Some think that the word ‘farm’ is derived from an old English word feorm meaning ‘provision’.
There is, though, a strong argument that it comes from the Latin adjective firmus, firma, firmum meaning ‘firm, strong, to be relied upon’.
This seems to be a pretty positive way to view a farm. You would think, then, that farmers were viewed positively.
In fact, many insults, such as, ‘boor’, ‘clown’,’ churl’, ‘lout’, and ‘villain’ all mean farmer.
Interestingly, so does the word ‘pagan’. This is derived from the Latin paganus and was used by Roman soldiers as an insult for new recruits who showed their inexperience. It was later used by the 19th century religious group the Salvation Army in the same way, to mean soldiers that were not good at their job. However, as the Salvation Army is battling for souls, there was a shift in meaning to ‘a non-believer in Christ’.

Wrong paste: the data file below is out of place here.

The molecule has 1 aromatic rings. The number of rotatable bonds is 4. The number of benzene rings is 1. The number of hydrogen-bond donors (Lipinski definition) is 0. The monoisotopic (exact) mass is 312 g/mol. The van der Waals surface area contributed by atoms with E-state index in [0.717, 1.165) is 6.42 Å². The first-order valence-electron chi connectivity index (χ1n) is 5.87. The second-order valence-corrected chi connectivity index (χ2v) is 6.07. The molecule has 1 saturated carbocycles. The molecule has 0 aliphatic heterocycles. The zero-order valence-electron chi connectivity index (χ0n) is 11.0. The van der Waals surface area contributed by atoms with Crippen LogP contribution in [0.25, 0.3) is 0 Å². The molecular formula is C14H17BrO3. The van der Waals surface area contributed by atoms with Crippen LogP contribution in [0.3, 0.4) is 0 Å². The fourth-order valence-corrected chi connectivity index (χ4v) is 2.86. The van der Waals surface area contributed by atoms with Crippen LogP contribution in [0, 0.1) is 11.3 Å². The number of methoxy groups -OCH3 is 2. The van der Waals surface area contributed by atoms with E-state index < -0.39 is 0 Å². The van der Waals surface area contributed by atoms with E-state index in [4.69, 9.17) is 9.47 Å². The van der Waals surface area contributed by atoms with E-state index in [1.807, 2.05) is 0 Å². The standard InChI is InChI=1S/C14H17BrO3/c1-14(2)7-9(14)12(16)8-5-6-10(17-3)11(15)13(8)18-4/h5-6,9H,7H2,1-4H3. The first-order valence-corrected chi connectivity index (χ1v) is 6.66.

More than 90 per cent of the Roman Empire lived a poor, rural existence. Vegetius, a Roman military expert, wrote that he favoured the recruitment of soldiers from the countryside because of this harsh and laborious lifestyle. His argument was as follows:
“Common people… from the country are fittest for War; for as they are brought up to Labour in the open Air, they seek not the Shade, and can bear the Heats of the Sun. They are strangers to Baths; and to the sweets of Life. Their Minds are simple. They are content with little. Their Limbs are hardened to every kind of Labour, having been accustomed to carry tools, to make Ditches and to carry Burdens, in the fields.”